This is a basic introduction to the APA citation style, based on the Publication Manual of the American Psychological Association (7th edition). APA style includes: an in-text citation in your document to briefly identify the source you have quoted or paraphrased; a Reference List for all in-text citations at the end of the document. For a general overview of APA referencing and practice examples see the tutorial on APA referencing.
Remember to format your citations with a hanging indent for second and subsequent lines of a reference.
New Zealand government departments are increasingly adopting bilingual names. APA practice is to include both the English and Māori names in the order provided in the source, regardless of prominence.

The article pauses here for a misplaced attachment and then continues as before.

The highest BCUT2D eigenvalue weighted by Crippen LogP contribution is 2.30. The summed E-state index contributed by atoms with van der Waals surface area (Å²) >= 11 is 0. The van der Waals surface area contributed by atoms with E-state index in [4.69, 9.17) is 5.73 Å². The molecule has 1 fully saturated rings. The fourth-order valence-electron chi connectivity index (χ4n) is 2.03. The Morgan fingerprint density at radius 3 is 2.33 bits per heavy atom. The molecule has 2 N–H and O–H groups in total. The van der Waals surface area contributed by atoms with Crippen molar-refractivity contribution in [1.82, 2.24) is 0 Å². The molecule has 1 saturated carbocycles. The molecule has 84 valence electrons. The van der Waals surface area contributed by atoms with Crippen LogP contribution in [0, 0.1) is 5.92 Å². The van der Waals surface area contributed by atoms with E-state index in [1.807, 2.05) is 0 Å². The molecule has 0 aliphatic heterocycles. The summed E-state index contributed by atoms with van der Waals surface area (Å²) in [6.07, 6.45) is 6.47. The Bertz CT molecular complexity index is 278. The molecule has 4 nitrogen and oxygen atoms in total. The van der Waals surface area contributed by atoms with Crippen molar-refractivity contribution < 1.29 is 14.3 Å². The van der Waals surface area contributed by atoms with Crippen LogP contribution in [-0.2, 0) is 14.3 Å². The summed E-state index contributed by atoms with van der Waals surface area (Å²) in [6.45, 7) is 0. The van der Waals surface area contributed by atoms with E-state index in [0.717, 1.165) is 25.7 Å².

This can lead to rather long in-text citations. One method for dealing with this is to abbreviate the corporate author names after the first use.
First citation: (Te Tāhuhu o Te Mātauranga–Ministry of Education & New Zealand Teachers Council–Te Pouherenga Kaiako o Aotearaoa [TTOTM & NZTC], 2011).
All subsequent citations: (TTOTM & NZTC, 2011)
(Note: We have abbreviated the first name for each corporate author for simplicity, with the abbreviation still leading your reader to the correct place in the reference list)
If you are using images in undergraduate assignments, it is easiest to choose images in the public domain and/or with Creative Commons licenses. The PDF below offers guidance on how to locate and attribute such images.
If you are using images as part of your research (or are using an image that is copyrighted), please refer to the copyright advice provided on our research guides.